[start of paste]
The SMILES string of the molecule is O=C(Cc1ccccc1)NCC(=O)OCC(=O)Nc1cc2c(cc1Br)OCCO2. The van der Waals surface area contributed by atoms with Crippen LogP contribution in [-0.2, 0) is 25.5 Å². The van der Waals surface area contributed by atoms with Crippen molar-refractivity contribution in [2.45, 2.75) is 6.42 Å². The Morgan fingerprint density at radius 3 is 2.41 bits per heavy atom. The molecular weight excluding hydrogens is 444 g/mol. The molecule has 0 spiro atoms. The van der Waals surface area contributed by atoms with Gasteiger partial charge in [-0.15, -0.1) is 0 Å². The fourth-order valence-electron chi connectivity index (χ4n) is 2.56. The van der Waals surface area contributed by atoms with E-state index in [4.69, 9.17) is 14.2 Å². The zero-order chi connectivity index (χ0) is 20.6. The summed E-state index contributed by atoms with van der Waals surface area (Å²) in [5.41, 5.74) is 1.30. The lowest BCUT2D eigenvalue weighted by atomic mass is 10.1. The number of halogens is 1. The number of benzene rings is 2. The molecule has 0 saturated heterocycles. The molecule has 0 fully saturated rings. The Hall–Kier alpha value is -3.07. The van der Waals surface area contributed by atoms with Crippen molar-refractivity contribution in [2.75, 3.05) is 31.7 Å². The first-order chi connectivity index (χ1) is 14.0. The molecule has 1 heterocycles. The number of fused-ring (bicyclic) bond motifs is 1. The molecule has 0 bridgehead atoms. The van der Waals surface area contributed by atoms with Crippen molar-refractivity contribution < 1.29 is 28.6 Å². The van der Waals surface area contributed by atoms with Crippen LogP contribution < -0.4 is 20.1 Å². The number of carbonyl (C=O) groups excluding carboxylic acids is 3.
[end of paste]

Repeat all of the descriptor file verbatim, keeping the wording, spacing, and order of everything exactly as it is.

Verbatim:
The SMILES string of the molecule is O=C(Cc1ccccc1)NCC(=O)OCC(=O)Nc1cc2c(cc1Br)OCCO2. The van der Waals surface area contributed by atoms with Crippen LogP contribution in [-0.2, 0) is 25.5 Å². The van der Waals surface area contributed by atoms with Crippen molar-refractivity contribution in [2.45, 2.75) is 6.42 Å². The Morgan fingerprint density at radius 3 is 2.41 bits per heavy atom. The molecular weight excluding hydrogens is 444 g/mol. The molecule has 0 spiro atoms. The van der Waals surface area contributed by atoms with Gasteiger partial charge in [-0.15, -0.1) is 0 Å². The fourth-order valence-electron chi connectivity index (χ4n) is 2.56. The van der Waals surface area contributed by atoms with E-state index in [4.69, 9.17) is 14.2 Å². The zero-order chi connectivity index (χ0) is 20.6. The summed E-state index contributed by atoms with van der Waals surface area (Å²) in [5.41, 5.74) is 1.30. The lowest BCUT2D eigenvalue weighted by atomic mass is 10.1. The number of halogens is 1. The number of benzene rings is 2. The molecule has 0 saturated heterocycles. The molecule has 0 fully saturated rings. The Hall–Kier alpha value is -3.07. The van der Waals surface area contributed by atoms with Crippen molar-refractivity contribution in [2.75, 3.05) is 31.7 Å². The first-order chi connectivity index (χ1) is 14.0. The molecule has 1 heterocycles. The number of fused-ring (bicyclic) bond motifs is 1. The molecule has 0 bridgehead atoms. The van der Waals surface area contributed by atoms with Crippen molar-refractivity contribution < 1.29 is 28.6 Å². The van der Waals surface area contributed by atoms with Crippen LogP contribution < -0.4 is 20.1 Å². The number of carbonyl (C=O) groups excluding carboxylic acids is 3.